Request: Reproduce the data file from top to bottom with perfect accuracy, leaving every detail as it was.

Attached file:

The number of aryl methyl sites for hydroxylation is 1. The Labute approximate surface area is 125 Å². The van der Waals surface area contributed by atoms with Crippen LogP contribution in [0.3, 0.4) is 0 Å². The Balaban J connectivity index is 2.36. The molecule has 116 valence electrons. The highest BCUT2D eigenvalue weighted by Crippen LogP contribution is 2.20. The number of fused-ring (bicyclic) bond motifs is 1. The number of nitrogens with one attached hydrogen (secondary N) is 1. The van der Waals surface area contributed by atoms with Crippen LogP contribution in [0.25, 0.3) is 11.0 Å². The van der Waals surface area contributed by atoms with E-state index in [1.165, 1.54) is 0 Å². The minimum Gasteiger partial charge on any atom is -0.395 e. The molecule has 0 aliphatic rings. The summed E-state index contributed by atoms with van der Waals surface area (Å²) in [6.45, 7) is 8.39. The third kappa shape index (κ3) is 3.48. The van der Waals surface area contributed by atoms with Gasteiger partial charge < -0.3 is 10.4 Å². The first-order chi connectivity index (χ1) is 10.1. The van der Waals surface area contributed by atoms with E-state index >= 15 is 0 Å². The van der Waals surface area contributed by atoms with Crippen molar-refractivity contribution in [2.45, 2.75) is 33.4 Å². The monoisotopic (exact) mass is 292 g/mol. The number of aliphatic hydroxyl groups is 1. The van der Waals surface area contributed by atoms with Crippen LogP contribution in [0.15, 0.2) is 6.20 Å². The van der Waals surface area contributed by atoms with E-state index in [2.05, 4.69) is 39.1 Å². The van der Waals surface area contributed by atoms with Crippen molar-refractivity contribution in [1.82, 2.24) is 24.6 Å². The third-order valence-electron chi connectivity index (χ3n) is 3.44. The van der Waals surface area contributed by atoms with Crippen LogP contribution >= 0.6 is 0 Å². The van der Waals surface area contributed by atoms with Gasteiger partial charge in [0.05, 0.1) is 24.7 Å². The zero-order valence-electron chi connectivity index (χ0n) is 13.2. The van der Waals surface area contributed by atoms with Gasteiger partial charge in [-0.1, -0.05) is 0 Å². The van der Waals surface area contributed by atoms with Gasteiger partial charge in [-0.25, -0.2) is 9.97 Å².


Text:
The number of aryl methyl sites for hydroxylation is 1. The Labute approximate surface area is 125 Å². The van der Waals surface area contributed by atoms with Crippen LogP contribution in [0.3, 0.4) is 0 Å². The Balaban J connectivity index is 2.36. The molecule has 116 valence electrons. The highest BCUT2D eigenvalue weighted by Crippen LogP contribution is 2.20. The number of fused-ring (bicyclic) bond motifs is 1. The number of nitrogens with one attached hydrogen (secondary N) is 1. The van der Waals surface area contributed by atoms with Crippen LogP contribution in [0.25, 0.3) is 11.0 Å². The van der Waals surface area contributed by atoms with E-state index in [1.165, 1.54) is 0 Å². The minimum Gasteiger partial charge on any atom is -0.395 e. The molecule has 0 aliphatic rings. The summed E-state index contributed by atoms with van der Waals surface area (Å²) in [6.45, 7) is 8.39. The third kappa shape index (κ3) is 3.48. The van der Waals surface area contributed by atoms with Gasteiger partial charge < -0.3 is 10.4 Å². The first-order chi connectivity index (χ1) is 10.1. The van der Waals surface area contributed by atoms with E-state index >= 15 is 0 Å². The van der Waals surface area contributed by atoms with Crippen molar-refractivity contribution in [2.45, 2.75) is 33.4 Å². The monoisotopic (exact) mass is 292 g/mol. The number of aliphatic hydroxyl groups is 1. The van der Waals surface area contributed by atoms with Crippen LogP contribution in [0.15, 0.2) is 6.20 Å². The van der Waals surface area contributed by atoms with E-state index in [2.05, 4.69) is 39.1 Å². The van der Waals surface area contributed by atoms with Crippen molar-refractivity contribution in [1.82, 2.24) is 24.6 Å². The third-order valence-electron chi connectivity index (χ3n) is 3.44. The van der Waals surface area contributed by atoms with Crippen LogP contribution >= 0.6 is 0 Å². The van der Waals surface area contributed by atoms with Gasteiger partial charge in [0.05, 0.1) is 24.7 Å². The zero-order valence-electron chi connectivity index (χ0n) is 13.2. The van der Waals surface area contributed by atoms with Gasteiger partial charge in [-0.1, -0.05) is 0 Å². The van der Waals surface area contributed by atoms with Gasteiger partial charge in [-0.25, -0.2) is 9.97 Å².